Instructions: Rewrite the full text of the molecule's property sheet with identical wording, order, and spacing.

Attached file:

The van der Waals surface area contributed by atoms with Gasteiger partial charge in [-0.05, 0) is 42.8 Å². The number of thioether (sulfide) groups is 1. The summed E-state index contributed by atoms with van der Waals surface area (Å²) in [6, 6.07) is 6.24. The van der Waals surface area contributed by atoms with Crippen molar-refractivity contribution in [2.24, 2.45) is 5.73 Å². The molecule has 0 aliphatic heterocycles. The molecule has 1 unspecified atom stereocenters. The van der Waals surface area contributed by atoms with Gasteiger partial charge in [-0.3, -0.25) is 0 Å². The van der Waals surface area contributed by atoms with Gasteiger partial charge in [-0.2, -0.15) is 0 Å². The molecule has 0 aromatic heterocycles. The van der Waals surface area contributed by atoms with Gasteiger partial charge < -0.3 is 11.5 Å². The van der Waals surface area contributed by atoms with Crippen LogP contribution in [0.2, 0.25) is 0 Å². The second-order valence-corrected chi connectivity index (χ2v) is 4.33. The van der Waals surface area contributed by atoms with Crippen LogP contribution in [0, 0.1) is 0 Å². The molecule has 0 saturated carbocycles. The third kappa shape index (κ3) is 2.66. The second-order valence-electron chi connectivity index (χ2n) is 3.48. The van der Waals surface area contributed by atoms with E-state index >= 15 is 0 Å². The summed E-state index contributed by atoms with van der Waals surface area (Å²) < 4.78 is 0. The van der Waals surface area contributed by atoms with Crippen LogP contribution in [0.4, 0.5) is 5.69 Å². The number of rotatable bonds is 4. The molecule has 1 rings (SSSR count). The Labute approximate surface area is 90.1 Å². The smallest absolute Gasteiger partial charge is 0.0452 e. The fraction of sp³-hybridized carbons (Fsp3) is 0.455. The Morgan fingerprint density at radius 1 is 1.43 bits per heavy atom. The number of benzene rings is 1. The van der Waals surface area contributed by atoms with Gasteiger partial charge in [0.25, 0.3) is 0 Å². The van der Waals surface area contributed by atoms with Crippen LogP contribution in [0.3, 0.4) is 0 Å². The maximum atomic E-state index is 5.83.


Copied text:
The van der Waals surface area contributed by atoms with Gasteiger partial charge in [-0.05, 0) is 42.8 Å². The number of thioether (sulfide) groups is 1. The summed E-state index contributed by atoms with van der Waals surface area (Å²) in [6, 6.07) is 6.24. The van der Waals surface area contributed by atoms with Crippen molar-refractivity contribution in [2.24, 2.45) is 5.73 Å². The molecule has 0 aliphatic heterocycles. The molecule has 1 unspecified atom stereocenters. The van der Waals surface area contributed by atoms with Gasteiger partial charge in [-0.3, -0.25) is 0 Å². The van der Waals surface area contributed by atoms with Gasteiger partial charge in [-0.2, -0.15) is 0 Å². The molecule has 0 aromatic heterocycles. The van der Waals surface area contributed by atoms with Gasteiger partial charge < -0.3 is 11.5 Å². The van der Waals surface area contributed by atoms with Crippen LogP contribution in [0.2, 0.25) is 0 Å². The second-order valence-corrected chi connectivity index (χ2v) is 4.33. The van der Waals surface area contributed by atoms with Crippen LogP contribution in [0, 0.1) is 0 Å². The molecule has 0 saturated carbocycles. The third kappa shape index (κ3) is 2.66. The second-order valence-electron chi connectivity index (χ2n) is 3.48. The van der Waals surface area contributed by atoms with E-state index >= 15 is 0 Å². The summed E-state index contributed by atoms with van der Waals surface area (Å²) < 4.78 is 0. The van der Waals surface area contributed by atoms with Crippen LogP contribution in [0.4, 0.5) is 5.69 Å². The number of rotatable bonds is 4. The molecule has 1 rings (SSSR count). The Labute approximate surface area is 90.1 Å². The smallest absolute Gasteiger partial charge is 0.0452 e. The fraction of sp³-hybridized carbons (Fsp3) is 0.455. The Morgan fingerprint density at radius 1 is 1.43 bits per heavy atom. The number of benzene rings is 1. The van der Waals surface area contributed by atoms with Gasteiger partial charge in [0.25, 0.3) is 0 Å². The van der Waals surface area contributed by atoms with Crippen LogP contribution in [0.3, 0.4) is 0 Å². The maximum atomic E-state index is 5.83.